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July SEO Updates – What Happened to Bing Discover?

July 2019 SEO Updates

SEO Blog -july seo updates

Welcome to the July SEO updates post, we’ll get you updated with the latest news in the SEO industry throughout the month.

You can check out our index for news labeled New! to find out what happened throughout the week or just go through our slide shows for a quick bite of what’s happening this week.

  1. Algorithm Updates
  2. Google Announcements
  3. SERP Updates
  4. Local SEO and Google Maps Update
  5. Other Interesting News

Algorithm Updates

23/07/2019 – Update Maverick

All SERP tracking tools are showing movements during 11, 12, 16 and 18th July which more likely than not, indicates that Google is tweaking something with their algorithms.

However, Google didn’t budge when asked for details. Very unlike how they pre-announced the June core update.

Webmasters reported that it seems that things have calmed down. If there’s something we can learn from Maverick, don’t wait for Google’s announcement.

Google announcements

01/07/2019 – Google officializing Robots Exclusion Protocol and discontinuing support for unofficial directives starting September 1st

Google will be spearheading to make Robots Exclusion Protocol a web standard

Google tweeted a series of tweets about the Robots Exclusion Protocol, also called Robots.txt, via their Google Webmasters account leading up to the announcement of their effort to officialize the protocol.

The effort was carried out by Google with Martijn Koster (the original author of the protocol), webmasters, and other search engines.

Following the announcement, Google also

1. Published a blog post discussing REP now (Read it here)

2. Updated their official developer’s document on REP (Read it here)

3. Released their robots.txt parser as open source (Read it here)

Google will drop support for unofficial Robots Exclusion Protocol directives starting September 1st

Google followed up with another blog post about unsupported rules in robots.txt here.

If you’ve been using your robots.txt to specify noindex, nofollow, or crawl-delay directive (which are all unofficial directives), you’ll have to find another way to make it work before September 1st, or things might look ugly.

That is especially true for those who are using noindex to hide away low-quality content from the search engine index. When September 1st comes, you might find a bunch of contents you intended to hide away from the SERP, being crawled and indexed, thus showing up at the result page instead.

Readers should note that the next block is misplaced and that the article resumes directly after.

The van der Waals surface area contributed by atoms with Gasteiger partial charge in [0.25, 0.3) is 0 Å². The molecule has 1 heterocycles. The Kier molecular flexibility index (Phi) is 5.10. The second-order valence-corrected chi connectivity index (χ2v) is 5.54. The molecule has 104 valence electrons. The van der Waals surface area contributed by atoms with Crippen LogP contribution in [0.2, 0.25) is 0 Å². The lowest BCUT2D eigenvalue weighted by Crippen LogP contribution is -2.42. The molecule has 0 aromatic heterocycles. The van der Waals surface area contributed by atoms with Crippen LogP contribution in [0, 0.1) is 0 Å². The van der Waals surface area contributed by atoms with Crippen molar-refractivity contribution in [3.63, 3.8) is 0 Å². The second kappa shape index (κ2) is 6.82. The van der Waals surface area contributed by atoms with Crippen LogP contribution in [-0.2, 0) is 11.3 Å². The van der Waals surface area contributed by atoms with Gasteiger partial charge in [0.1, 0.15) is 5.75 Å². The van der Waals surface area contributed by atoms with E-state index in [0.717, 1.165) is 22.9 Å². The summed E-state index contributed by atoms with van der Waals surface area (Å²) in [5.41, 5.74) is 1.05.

If you’re currently using the noindex directive in your Robots.txt, Google suggested a couple of alternatives:

1. Noindex in robots meta tags

2. 404 and 410 HTTP status codes

3. Password protection

4. Disallow in robots.txt

5. Search Console Remove URL tool

This will only be affecting those who are trying to use noindex in their robots.txt file. So before you panic, be reminded that this will not be a problem if you’re using it in your HTML.

Frédéric Dubut from Bing also chimed in and tweeted that Bing never supported any of those unofficial directives, so now is definitely the right time to fix this if you weren’t aware of this issue before.

Now that the Robots Exclusion Protocol will be standardized, we’re positive that gray area practices such as these will be ironed out and webmasters will have an easier time controlling crawling behavior.

10/07/2019 – Google My Business Listings get suspended after adding Short Names?

A number of SEOs have reported that their Google My Business listings were suspended after adding a short name to their profile.

Introduced in April, Short Names was a way of allowing businesses to create custom URLs for their Google My Business listings.

Now suspicions were raised that adding Short Names might be causing legitimate business listings to get suspended and removed from SERPs.

Not all businesses are getting suspended for adding short names, but it is a common theme among a series of seemingly random suspensions.

Google hasn’t confirmed if there’s a bug related to Google My Business short names, nor has it acknowledged that it’s even aware of this issue.

So far, all this evidence is anecdotal, and the consensus is that removing short names fixes the problem. Hence if you’ve recently had a Google My Business listing suspended after adding a short name, your best course of action is to remove it.

11/07/2019 – John Mueller answers to use slash or not to use slash after URL

Someone recently tweeted John Mueller asking about slashes after URLs.

John answered saying that it is best to be consistent with your URL structure and either choose to use slashes after the URL or not to use slashes after the URL.

If possible, do not use both formats at the same time.

15/07/2019 – Removal of Google AdSense Mobile Apps

On July 15th, 2019, Google announced that they will be removing the Google AdSense mobile apps (Android and iOS) from the application store by the end of 2019.

So… what’s next?

Google AdSense will be focusing all their resources on the mobile web interface. After 2019, you will need to open your browser in order to use Google AdSense. Do you think this is a good move?

Read the article on Google’s Blog here

25/07/2019 – Search result page not rendering fully? Google: working on it

A lot of people has been complaining about Google search results not showing completely. It basically looks like your browser just stopped loading and leave half of the page blank.

SERP bug

(source)

That can’t be a great user experience.